The Tiffany Chapel earned 54 awards, more than any other exhibitor, at the 1893 World’s Fair.  It also won Tiffany Studios international fame for its religious work.  After the fair, Tiffany displayed Fathers of the Church in his showroom and featured it in the marketing booklet printed by the Studios in 1896, Glass Mosaic, to illustrate the Studios’ work as continuing in the grand tradition of European mosaic-making.  Fathers of the Church is part of The Neustadt Collection of Tiffany Glass, in Long Island City, New York, and on-view at MOBIA until January 20, 2013.  The Tiffany Chapel is on permanent display at the Charles Hosmer Museum of American Art in Winter Park, Florida.

–B.B. for MOBIA

“Louis C. Tiffany and the Art of Devotion” will be closing in two days!  Come see this great work and all the other beautiful works of art behind the exhibition’s end on January 20.

Spotlights on Broadway: The Righteous Shall Receive a Crown of Glory

Louis C. Tiffany and the Art of Devotion, currently on view at MOBIA, features the monumental stained-glass window The Righteous Shall Receive a Crown of Glory, Brainard Memorial Window.  Created for a Methodist church in Waterville, New York, around 1901, it was designed by Frederick Wilson, the lead designer in Tiffany’s Ecclesiastical Department.  The window is a stunning example of artistic innovation, theological understanding, and beauty.

The Righteous window is an allegory derived from 1 Peter 5:4: “And when the Chief Shepherd appears, you will receive the glorious crown which will never lose its brightness.”  A female allegorical figure, whose back is turned to the viewer, ascends steps with the help of two angels, one clothed in purple, the other in blue.  Three other angels hover at the top of the steps; the center angel holds a crown above a resplendent jeweled cross, which dominates the window.  For Christians, the cross embodies the redemptive sacrifice willingly made by Jesus so that all believers might have eternal life in heaven.  The message of triumph over death and the serenity and hope this Christian belief instills in believers are clearly communicated through glass, figural composition, and the window’s placement inside a church.  It was created during a time, post-Civil War, when religious images that highlighted suffering were falling out of favor and images of redemption, hope, and joy were more desired in worship spaces.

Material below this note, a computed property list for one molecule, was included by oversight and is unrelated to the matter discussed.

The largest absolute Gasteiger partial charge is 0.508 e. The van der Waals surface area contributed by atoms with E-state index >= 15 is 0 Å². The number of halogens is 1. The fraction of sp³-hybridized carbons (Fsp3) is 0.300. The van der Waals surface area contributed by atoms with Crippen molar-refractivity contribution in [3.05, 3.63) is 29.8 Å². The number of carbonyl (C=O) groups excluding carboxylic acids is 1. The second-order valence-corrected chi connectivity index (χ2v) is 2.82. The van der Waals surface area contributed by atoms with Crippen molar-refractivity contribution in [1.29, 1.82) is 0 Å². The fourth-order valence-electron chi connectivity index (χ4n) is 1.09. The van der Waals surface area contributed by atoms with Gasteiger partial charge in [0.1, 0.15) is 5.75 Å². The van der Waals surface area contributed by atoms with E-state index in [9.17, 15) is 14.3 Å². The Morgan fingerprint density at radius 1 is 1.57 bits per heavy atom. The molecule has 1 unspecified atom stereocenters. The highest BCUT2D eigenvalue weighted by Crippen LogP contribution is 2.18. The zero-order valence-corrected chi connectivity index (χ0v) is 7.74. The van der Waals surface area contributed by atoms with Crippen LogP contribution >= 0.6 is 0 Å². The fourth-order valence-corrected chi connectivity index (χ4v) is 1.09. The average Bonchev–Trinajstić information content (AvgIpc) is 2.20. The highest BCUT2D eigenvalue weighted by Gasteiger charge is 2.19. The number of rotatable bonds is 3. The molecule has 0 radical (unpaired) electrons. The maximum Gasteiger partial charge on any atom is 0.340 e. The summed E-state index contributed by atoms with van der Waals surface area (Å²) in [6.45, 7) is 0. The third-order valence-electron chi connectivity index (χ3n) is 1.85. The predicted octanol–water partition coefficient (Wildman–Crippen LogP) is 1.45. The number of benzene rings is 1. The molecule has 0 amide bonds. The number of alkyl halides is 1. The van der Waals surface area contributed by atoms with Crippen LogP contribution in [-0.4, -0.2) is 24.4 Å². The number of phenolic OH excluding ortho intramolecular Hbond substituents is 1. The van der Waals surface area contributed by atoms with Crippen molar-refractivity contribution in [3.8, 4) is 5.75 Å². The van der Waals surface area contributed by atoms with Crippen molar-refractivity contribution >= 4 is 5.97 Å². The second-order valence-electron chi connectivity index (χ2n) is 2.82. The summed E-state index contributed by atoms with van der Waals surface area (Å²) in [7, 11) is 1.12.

Tiffany Studios, New York
Frederick Wilson, designer
“The Righteous Shall Receive a Crown of Glory, Brainard Memorial Window for Methodist Church, Waterville, New York” (detail), ca. 1901
Corning Museum of Glass, Corning, New York